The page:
Why Apple’s hack attack matters
The web is awash with coverage of a Russian hacker’s apparent breach of Apple’s tight security surrounding app, and in-app, payments.
News of the alleged breach surfaced Friday and prompted a swift response from Apple, namely blocking access to the IP address of a file opening access to free in-app purchases, and requesting YouTube remove a video posted by the reported hacker, according to The Inquirer. The news site also reports that payment handler PayPal is blocking attempts to fund the hacker site.
We all know what happened to Visa, Mastercard and PayPal when they blocked payments to Wikileaks late 2010, so one ramification is that PayPal should be braced for retaliation.
In the Apple hack, there is also the developers to consider. In-app payments have quickly become the de facto method of monetizing free apps, and with the Next Web estimating some 30,000 people have taken advantage of the breach, there could be some serious compensation claims against Apple.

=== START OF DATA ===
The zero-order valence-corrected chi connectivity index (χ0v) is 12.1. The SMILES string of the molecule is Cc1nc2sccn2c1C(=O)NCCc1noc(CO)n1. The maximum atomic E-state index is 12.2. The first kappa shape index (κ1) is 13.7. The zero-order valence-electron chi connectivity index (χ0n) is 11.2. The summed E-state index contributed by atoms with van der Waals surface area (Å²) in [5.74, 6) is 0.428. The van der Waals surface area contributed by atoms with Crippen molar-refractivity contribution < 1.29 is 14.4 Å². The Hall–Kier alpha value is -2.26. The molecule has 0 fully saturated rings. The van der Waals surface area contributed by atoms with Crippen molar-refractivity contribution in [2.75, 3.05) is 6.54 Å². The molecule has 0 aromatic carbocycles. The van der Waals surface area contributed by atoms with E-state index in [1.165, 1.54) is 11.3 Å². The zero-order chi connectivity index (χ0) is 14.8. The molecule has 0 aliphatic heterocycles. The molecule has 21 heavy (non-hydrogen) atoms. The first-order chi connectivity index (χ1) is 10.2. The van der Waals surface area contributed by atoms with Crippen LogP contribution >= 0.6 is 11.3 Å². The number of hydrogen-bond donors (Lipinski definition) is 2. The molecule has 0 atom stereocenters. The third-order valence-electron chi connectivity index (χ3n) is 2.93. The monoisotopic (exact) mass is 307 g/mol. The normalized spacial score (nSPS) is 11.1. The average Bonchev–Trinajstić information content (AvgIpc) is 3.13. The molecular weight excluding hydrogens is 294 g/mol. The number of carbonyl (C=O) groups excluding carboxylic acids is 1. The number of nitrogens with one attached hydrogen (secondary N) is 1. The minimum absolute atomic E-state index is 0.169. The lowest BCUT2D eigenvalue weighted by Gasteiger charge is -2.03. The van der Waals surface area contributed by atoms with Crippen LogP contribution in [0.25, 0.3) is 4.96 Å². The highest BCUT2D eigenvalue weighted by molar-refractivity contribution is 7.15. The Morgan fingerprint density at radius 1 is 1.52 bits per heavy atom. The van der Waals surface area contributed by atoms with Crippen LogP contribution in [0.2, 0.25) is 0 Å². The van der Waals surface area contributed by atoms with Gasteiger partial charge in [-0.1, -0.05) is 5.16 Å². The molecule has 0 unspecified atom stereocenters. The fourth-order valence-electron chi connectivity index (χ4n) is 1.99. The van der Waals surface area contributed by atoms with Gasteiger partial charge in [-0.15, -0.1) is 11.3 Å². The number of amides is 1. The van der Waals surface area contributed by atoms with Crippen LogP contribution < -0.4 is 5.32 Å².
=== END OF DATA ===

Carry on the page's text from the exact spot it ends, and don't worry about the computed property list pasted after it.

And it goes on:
The vendor hasn’t made any statements about repaying out-of-pocket developers, however the Guardian reports even working out which apps are affected would be a monumental task, let alone how many fraudulent downloads were made. The newspaper also touches on the huge ramifications for consumers, noting they may leave themselves susceptible to fraud by revealing their user name and passwords in order to leverage the hack.
While the potential for future fraud is serious enough, this incident could also damage consumer’s confidence in the nascent mobile payment market.
Data management firm Stibo Systems revealed in March that almost 50% of smartphone users hold off on in-app purchases due to a lack of information, or inconsistencies in those details (it polled 2,000 smartphone users). Imagine what a problem like Apple’s will do to that confidence.